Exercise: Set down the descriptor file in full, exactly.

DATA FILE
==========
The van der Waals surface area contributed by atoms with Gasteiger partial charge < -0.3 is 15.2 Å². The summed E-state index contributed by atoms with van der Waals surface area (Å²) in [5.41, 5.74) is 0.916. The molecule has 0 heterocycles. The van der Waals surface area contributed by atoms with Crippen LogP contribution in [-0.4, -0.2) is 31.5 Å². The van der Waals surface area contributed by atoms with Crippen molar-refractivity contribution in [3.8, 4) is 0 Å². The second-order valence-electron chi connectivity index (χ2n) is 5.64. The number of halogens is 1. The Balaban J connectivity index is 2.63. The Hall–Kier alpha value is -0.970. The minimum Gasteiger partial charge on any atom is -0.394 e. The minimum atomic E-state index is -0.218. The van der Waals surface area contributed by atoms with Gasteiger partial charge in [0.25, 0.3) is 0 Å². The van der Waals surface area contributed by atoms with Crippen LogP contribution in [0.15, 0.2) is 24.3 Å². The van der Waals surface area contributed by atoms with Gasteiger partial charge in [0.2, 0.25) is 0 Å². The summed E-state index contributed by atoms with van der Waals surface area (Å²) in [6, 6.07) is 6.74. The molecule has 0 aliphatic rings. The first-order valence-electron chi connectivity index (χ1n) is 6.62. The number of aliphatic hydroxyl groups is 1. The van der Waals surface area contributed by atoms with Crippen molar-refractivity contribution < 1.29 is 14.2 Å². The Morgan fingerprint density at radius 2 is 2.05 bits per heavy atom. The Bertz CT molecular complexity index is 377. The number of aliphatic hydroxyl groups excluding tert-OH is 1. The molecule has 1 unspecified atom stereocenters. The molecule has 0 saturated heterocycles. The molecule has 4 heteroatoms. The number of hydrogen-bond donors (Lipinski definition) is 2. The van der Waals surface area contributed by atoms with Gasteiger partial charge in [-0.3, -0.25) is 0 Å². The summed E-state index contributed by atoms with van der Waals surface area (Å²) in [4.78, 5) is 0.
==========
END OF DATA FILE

The van der Waals surface area contributed by atoms with Gasteiger partial charge < -0.3 is 15.2 Å². The summed E-state index contributed by atoms with van der Waals surface area (Å²) in [5.41, 5.74) is 0.916. The molecule has 0 heterocycles. The van der Waals surface area contributed by atoms with Crippen LogP contribution in [-0.4, -0.2) is 31.5 Å². The van der Waals surface area contributed by atoms with Crippen molar-refractivity contribution in [3.8, 4) is 0 Å². The second-order valence-electron chi connectivity index (χ2n) is 5.64. The number of halogens is 1. The Balaban J connectivity index is 2.63. The Hall–Kier alpha value is -0.970. The minimum Gasteiger partial charge on any atom is -0.394 e. The minimum atomic E-state index is -0.218. The van der Waals surface area contributed by atoms with Gasteiger partial charge in [0.25, 0.3) is 0 Å². The van der Waals surface area contributed by atoms with Crippen LogP contribution in [0.15, 0.2) is 24.3 Å². The van der Waals surface area contributed by atoms with Gasteiger partial charge in [0.2, 0.25) is 0 Å². The summed E-state index contributed by atoms with van der Waals surface area (Å²) in [6, 6.07) is 6.74. The molecule has 0 aliphatic rings. The first-order valence-electron chi connectivity index (χ1n) is 6.62. The number of aliphatic hydroxyl groups is 1. The van der Waals surface area contributed by atoms with Crippen molar-refractivity contribution < 1.29 is 14.2 Å². The Morgan fingerprint density at radius 2 is 2.05 bits per heavy atom. The Bertz CT molecular complexity index is 377. The number of aliphatic hydroxyl groups excluding tert-OH is 1. The molecule has 1 unspecified atom stereocenters. The molecule has 0 saturated heterocycles. The molecule has 4 heteroatoms. The number of hydrogen-bond donors (Lipinski definition) is 2. The van der Waals surface area contributed by atoms with Gasteiger partial charge in [-0.3, -0.25) is 0 Å². The summed E-state index contributed by atoms with van der Waals surface area (Å²) in [4.78, 5) is 0.